It had been a long time since such feelings of openness
and good will were evident at a DGIF board function.
Was this the first step in restoring the credibility
and cordiality of the agency?
Let?s hope so, although dark days loom ahead.
Montgomery, a lawyer, is a new board member from
Sandston.
He and two other members were assigned by board
chairman Dan Hoffler to look into DGIF spending
practices following extremely bad publicity in the
wake of a 17-day African safari taken by Hoffler,
executive director Bill Woodfin and two high-ranking
game wardens.
Hoffler, Woodfin and the two wardens were not present
at the committee meeting, nor were any department heads,
with the exception of Ray Davis, the agency?s chief financial
officer. Davis was there to recommend checks and balances
to help assure that the department?s procurement practices
are above reproach.
What he didn?t recommend may have been the highlight
of the meeting. He did not recommend that employees cut
up their credit cards. The cards are essential for employees
to do their job, and they are cost effective,
Davis said.
The recommendations that were made included a
three-person committee to review credit card purchases
before and after
they are made. Events, travel or purchases of more than
$2,500 would require pre-approval by the review committee.
The recommendations are expected to be presented to the
full board during its March 24 meeting.
Attending the committee meeting was Lee Albright, a
Montebello resident who blew the whistle on what he called
questionable spending by agency officials. Afterwards he
said that the recommendations likely would not have
prohibited the credit card use being questioned because
it was carried out by top officials of the agency.
But in the future, officials will be aware someone is looking
over their shoulders, he said.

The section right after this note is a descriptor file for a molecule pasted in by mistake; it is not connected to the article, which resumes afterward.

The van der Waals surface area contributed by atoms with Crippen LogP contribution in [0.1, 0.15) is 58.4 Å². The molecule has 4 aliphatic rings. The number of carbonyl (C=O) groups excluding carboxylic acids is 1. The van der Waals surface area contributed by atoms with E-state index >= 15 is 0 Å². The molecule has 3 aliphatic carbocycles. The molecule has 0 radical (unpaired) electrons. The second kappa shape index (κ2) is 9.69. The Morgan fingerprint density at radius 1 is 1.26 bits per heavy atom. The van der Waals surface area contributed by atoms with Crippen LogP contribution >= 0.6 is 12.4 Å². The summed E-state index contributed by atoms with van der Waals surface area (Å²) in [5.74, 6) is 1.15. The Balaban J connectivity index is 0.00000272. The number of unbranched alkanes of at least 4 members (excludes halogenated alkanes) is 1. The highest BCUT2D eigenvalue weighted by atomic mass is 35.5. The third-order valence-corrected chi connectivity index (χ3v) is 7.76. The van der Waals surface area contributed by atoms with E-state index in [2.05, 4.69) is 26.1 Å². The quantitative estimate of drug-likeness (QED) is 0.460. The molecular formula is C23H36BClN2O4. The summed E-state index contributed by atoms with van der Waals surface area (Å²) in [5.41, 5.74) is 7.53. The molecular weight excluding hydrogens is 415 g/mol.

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  #5  
Old 12-29-2005, 07:58 PM
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Bik K thanks for posting such a good article.
It may just be time to do something. Florida is the
model for success.
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  #6  
Old 12-29-2005, 08:07 PM
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Quote:
Originally Posted by striperjim
It makes sense to stand up and be counted.





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  #7  
Old 12-29-2005, 09:14 PM
jbrotz24 jbrotz24 is offline
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Great post Big k. I think it would be a great idea to push these netters or commies out to sea a little more.
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  #8  
Old 12-29-2005, 09:47 PM
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I wish they would. But for some reason the punishments always seem to make it worthwhile for those who do things the "wrong way". Time to drop the hammer on those skunks.



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  #9  
Old 12-30-2005, 08:37 AM
rogerstg rogerstg is offline
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Quote:
Originally Posted by striperjim
Florida is the
model for success.
As usual, Williams has put forth specious arguments and drawn conclusions from unrelated happenings. For example, it is generally accepted that Florida's success is the result of banning most types of inshore netting. That happened at about the same time as the salt water license, but not because of it. It's like concluding that the crowing rooster causes the sun to rise. BTW, there's a move in Florida by the commercials to allow more types of inshore netting. How can that be possible?

The people that buy into his rhetoric are uniformed as to how the political process works. The "stand up and be counted" or "we'll get a seat at the table with licenses" is crap. The way to get things done are through lobbying. That involves showing up at hearings and funding lobbyists, just like commercials. It's plain and simple. Paying more tax will not do anything but drive recs AWAY, leaving more for the comms. It's economics 101 that the sheepish masses are glad to ignore.

FWIW, I generally introduce 5 to 10 people a year to SW fishing. Of those, about 2 to 5 continue on their own. Both paying for and the hassle of buying a license for any guests will significantly diminish that effort.
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  #10  
Old 12-30-2005, 09:39 AM
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Ok to better educate the uninformed. The recreational fishing alliance is one lobbying organization dedicated to protecting the rights of boaters and fishermen.
Recreational Fishing Alliance